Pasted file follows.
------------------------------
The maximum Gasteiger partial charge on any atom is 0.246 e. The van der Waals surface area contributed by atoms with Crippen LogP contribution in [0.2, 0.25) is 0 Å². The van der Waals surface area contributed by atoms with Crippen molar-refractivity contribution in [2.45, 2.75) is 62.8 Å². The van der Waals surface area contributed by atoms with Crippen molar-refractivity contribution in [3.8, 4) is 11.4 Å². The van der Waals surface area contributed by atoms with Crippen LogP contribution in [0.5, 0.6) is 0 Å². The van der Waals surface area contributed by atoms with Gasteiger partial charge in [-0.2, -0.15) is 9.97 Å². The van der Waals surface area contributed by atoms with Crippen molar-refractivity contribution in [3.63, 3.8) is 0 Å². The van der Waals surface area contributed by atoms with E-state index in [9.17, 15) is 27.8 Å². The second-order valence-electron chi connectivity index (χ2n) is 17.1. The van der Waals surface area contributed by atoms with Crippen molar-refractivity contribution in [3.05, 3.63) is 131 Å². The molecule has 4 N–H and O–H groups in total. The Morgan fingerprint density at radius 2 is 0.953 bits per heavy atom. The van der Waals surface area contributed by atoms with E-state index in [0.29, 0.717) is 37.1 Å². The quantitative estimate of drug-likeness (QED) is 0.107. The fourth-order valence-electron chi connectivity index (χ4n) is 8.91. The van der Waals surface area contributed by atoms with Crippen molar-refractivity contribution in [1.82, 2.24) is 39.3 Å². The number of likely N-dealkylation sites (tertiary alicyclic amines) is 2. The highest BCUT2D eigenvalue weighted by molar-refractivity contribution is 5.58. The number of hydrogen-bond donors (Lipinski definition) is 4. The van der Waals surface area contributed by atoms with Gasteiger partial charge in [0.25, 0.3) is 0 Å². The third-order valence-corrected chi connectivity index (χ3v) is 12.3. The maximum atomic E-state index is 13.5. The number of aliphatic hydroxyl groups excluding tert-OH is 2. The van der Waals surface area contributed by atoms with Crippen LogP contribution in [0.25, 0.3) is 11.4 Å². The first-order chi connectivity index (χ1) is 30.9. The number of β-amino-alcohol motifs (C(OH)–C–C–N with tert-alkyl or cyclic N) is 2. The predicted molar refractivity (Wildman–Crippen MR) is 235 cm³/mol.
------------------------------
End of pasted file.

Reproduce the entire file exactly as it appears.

The maximum Gasteiger partial charge on any atom is 0.246 e. The van der Waals surface area contributed by atoms with Crippen LogP contribution in [0.2, 0.25) is 0 Å². The van der Waals surface area contributed by atoms with Crippen molar-refractivity contribution in [2.45, 2.75) is 62.8 Å². The van der Waals surface area contributed by atoms with Crippen molar-refractivity contribution in [3.8, 4) is 11.4 Å². The van der Waals surface area contributed by atoms with Crippen LogP contribution in [0.5, 0.6) is 0 Å². The van der Waals surface area contributed by atoms with Gasteiger partial charge in [-0.2, -0.15) is 9.97 Å². The van der Waals surface area contributed by atoms with Crippen molar-refractivity contribution in [3.63, 3.8) is 0 Å². The van der Waals surface area contributed by atoms with E-state index in [9.17, 15) is 27.8 Å². The second-order valence-electron chi connectivity index (χ2n) is 17.1. The van der Waals surface area contributed by atoms with Crippen molar-refractivity contribution in [3.05, 3.63) is 131 Å². The molecule has 4 N–H and O–H groups in total. The Morgan fingerprint density at radius 2 is 0.953 bits per heavy atom. The van der Waals surface area contributed by atoms with E-state index in [0.29, 0.717) is 37.1 Å². The quantitative estimate of drug-likeness (QED) is 0.107. The fourth-order valence-electron chi connectivity index (χ4n) is 8.91. The van der Waals surface area contributed by atoms with Crippen molar-refractivity contribution in [1.82, 2.24) is 39.3 Å². The number of likely N-dealkylation sites (tertiary alicyclic amines) is 2. The highest BCUT2D eigenvalue weighted by molar-refractivity contribution is 5.58. The number of hydrogen-bond donors (Lipinski definition) is 4. The van der Waals surface area contributed by atoms with Gasteiger partial charge in [0.25, 0.3) is 0 Å². The third-order valence-corrected chi connectivity index (χ3v) is 12.3. The maximum atomic E-state index is 13.5. The number of aliphatic hydroxyl groups excluding tert-OH is 2. The van der Waals surface area contributed by atoms with Crippen LogP contribution in [0.25, 0.3) is 11.4 Å². The first-order chi connectivity index (χ1) is 30.9. The number of β-amino-alcohol motifs (C(OH)–C–C–N with tert-alkyl or cyclic N) is 2. The predicted molar refractivity (Wildman–Crippen MR) is 235 cm³/mol.